“Environmental conflicts require quick action or response, which is incompatible with the slow pace of the court system that, due to its bureaucracy and technical rituals, eventually becomes an obstacle to effective protection of the environment and to economic progress.” — Justice Antonio Herman Benjamin, High Court of Brazil, http://digitalcommons.pace.edu/pelr/vol29/iss2/8 at 584
A world-wide “explosion” of specialized courts and tribunals for adjudicating environmental lawsuits is dramatically changing the playing field for environmental justice around the world. The fast-global spread of these ECTs is one of the most dramatic changes in environmental law and institutions in the 21st century.
In the 1970s, only a handful of these specialized environmental courts and tribunals (ECTs) existed — primarily in Europe. In 2009, when the first global study of ECTs was done, 350 ECTs could be documented. Today, a mere 7 years later, there are over 1,200 ECTs in at least 44 countries, at the national and state/province levels, including local/municipal ones that are part of a national or state/province ECT system (listed in Appendix A). This does not count the great number of “stand-alone” ECTs at the local/municipal levels, which are not included in this study — such as, for example, at least 4 county/city ECs in the USA State of Tennessee alone.
ECTs are being planned or discussed in another 20 countries (Appendix B), and 15 more nations have authorized but not yet established them (Appendix C), while 7 nations have operated then chosen to discontinue them (Appendix D). These new specialized adjudication bodies are rapidly changing not only traditional judicial and administrative structures, but the very manner in which environmental disputes are resolved. Calls for improved access to environmental justice, the environmental rule of law, sustainable development, a green economy and climate justice are being heard around the world. In response, policy makers, decision makers and other stakeholders — legislators, judges, administrative officials, business and civil society leaders — are responding by taking a hard look at their governance institutions and are creating new judicial and administrative bodies to improve access to justice and environmental governance.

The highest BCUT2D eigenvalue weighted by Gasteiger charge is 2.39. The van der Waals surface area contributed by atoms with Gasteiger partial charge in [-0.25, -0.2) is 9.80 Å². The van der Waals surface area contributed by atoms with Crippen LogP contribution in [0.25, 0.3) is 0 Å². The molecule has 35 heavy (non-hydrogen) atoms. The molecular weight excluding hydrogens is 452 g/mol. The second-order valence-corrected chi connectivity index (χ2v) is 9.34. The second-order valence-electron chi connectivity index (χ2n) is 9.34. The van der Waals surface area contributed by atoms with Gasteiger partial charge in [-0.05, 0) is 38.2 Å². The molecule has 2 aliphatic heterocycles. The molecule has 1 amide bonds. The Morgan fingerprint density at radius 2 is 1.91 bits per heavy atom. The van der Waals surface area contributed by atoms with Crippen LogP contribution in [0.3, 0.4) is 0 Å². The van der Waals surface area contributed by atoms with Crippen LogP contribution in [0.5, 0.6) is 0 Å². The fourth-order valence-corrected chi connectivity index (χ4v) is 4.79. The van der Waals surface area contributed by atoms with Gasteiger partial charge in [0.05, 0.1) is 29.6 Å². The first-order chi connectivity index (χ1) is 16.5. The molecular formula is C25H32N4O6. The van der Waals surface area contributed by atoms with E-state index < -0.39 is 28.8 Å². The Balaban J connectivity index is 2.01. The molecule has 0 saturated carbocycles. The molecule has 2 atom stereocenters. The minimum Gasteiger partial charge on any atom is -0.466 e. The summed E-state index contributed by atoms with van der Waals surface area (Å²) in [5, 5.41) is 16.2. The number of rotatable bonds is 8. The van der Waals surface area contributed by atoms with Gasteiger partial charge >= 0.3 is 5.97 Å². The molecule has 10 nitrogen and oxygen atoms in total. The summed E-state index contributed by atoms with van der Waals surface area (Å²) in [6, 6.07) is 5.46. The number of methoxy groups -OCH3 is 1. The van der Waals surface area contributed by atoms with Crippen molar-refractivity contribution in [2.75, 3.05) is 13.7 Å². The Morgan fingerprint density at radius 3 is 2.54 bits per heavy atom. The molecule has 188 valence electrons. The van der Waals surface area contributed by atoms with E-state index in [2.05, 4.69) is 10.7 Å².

ECTs are increasingly being looked to as the logical solution to the existing barriers in traditional justice systems. In the words of Justice Brian Preston, Chief Judge of the Land and Environment Court of the State of New South Wales, Australia, the first EC established as a superior court of record in the world: “The judiciary has a role to play in the interpretation, explanation and enforcement of laws and regulations. … Increasingly, it is being recognized that a court with special expertise in environmental matters is best placed to play this role in the achievement of ecologically sustainable development.”3 Questions immediately arise: • What is behind this ECT explosion? • How are ECTs different from existing courts and tribunals of general jurisdiction? • How can they improve access rights, environmental justice and the rule of law? • What different “models” have evolved over the last two decades? • What “best practices” make them more effective than traditional courts? • What are the “next steps on the road” to creating an effective ECT? EPCF is confident that this guide answers these questions for policy makers, decision makers and other stakeholders. It provides answers from ECT experts and an extensive list of additional resources for those interested in learning more about the ECT phenomena.
Posted by Edward Padilla
Photographs by Debi Alvarez
Edward Padilla is the President/CEO and DebiAlvarez is a CLA/CP, J.D. and Vice President/Legal Advisor, for EPCF. EPCF is committed to educating, training, and developing programs, facilitating the resources needed to provide information and assistance to the Public, Public Officials, and businesses, so while reaching their potential can keep our planet in mine.